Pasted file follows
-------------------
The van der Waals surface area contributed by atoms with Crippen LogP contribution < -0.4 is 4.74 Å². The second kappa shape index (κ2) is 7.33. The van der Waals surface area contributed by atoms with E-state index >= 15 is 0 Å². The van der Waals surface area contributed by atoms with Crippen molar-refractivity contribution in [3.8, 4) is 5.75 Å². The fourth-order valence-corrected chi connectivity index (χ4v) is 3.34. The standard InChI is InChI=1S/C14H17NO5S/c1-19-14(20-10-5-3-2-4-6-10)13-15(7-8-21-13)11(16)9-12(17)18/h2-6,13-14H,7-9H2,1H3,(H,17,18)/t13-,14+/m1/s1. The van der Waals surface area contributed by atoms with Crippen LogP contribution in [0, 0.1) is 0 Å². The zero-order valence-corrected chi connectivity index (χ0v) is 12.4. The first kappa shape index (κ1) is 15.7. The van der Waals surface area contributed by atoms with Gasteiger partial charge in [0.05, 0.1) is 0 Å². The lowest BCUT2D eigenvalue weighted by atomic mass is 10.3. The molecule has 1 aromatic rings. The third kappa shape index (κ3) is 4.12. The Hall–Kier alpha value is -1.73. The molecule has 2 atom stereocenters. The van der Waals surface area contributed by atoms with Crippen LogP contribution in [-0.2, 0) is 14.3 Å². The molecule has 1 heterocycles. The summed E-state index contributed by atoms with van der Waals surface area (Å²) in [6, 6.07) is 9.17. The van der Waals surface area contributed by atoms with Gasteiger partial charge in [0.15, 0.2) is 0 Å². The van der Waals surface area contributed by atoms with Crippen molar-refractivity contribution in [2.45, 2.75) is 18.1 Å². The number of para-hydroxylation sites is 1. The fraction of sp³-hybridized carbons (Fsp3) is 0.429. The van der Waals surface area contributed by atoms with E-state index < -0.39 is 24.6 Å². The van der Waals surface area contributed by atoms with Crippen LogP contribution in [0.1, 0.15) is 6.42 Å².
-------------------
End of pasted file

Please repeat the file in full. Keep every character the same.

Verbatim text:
The van der Waals surface area contributed by atoms with Crippen LogP contribution < -0.4 is 4.74 Å². The second kappa shape index (κ2) is 7.33. The van der Waals surface area contributed by atoms with E-state index >= 15 is 0 Å². The van der Waals surface area contributed by atoms with Crippen molar-refractivity contribution in [3.8, 4) is 5.75 Å². The fourth-order valence-corrected chi connectivity index (χ4v) is 3.34. The standard InChI is InChI=1S/C14H17NO5S/c1-19-14(20-10-5-3-2-4-6-10)13-15(7-8-21-13)11(16)9-12(17)18/h2-6,13-14H,7-9H2,1H3,(H,17,18)/t13-,14+/m1/s1. The van der Waals surface area contributed by atoms with Crippen LogP contribution in [0, 0.1) is 0 Å². The zero-order valence-corrected chi connectivity index (χ0v) is 12.4. The first kappa shape index (κ1) is 15.7. The van der Waals surface area contributed by atoms with Gasteiger partial charge in [0.05, 0.1) is 0 Å². The lowest BCUT2D eigenvalue weighted by atomic mass is 10.3. The molecule has 1 aromatic rings. The third kappa shape index (κ3) is 4.12. The Hall–Kier alpha value is -1.73. The molecule has 2 atom stereocenters. The van der Waals surface area contributed by atoms with Crippen LogP contribution in [-0.2, 0) is 14.3 Å². The molecule has 1 heterocycles. The summed E-state index contributed by atoms with van der Waals surface area (Å²) in [6, 6.07) is 9.17. The van der Waals surface area contributed by atoms with Gasteiger partial charge in [0.15, 0.2) is 0 Å². The van der Waals surface area contributed by atoms with Crippen molar-refractivity contribution in [2.45, 2.75) is 18.1 Å². The number of para-hydroxylation sites is 1. The fraction of sp³-hybridized carbons (Fsp3) is 0.429. The van der Waals surface area contributed by atoms with E-state index < -0.39 is 24.6 Å². The van der Waals surface area contributed by atoms with Crippen LogP contribution in [0.1, 0.15) is 6.42 Å².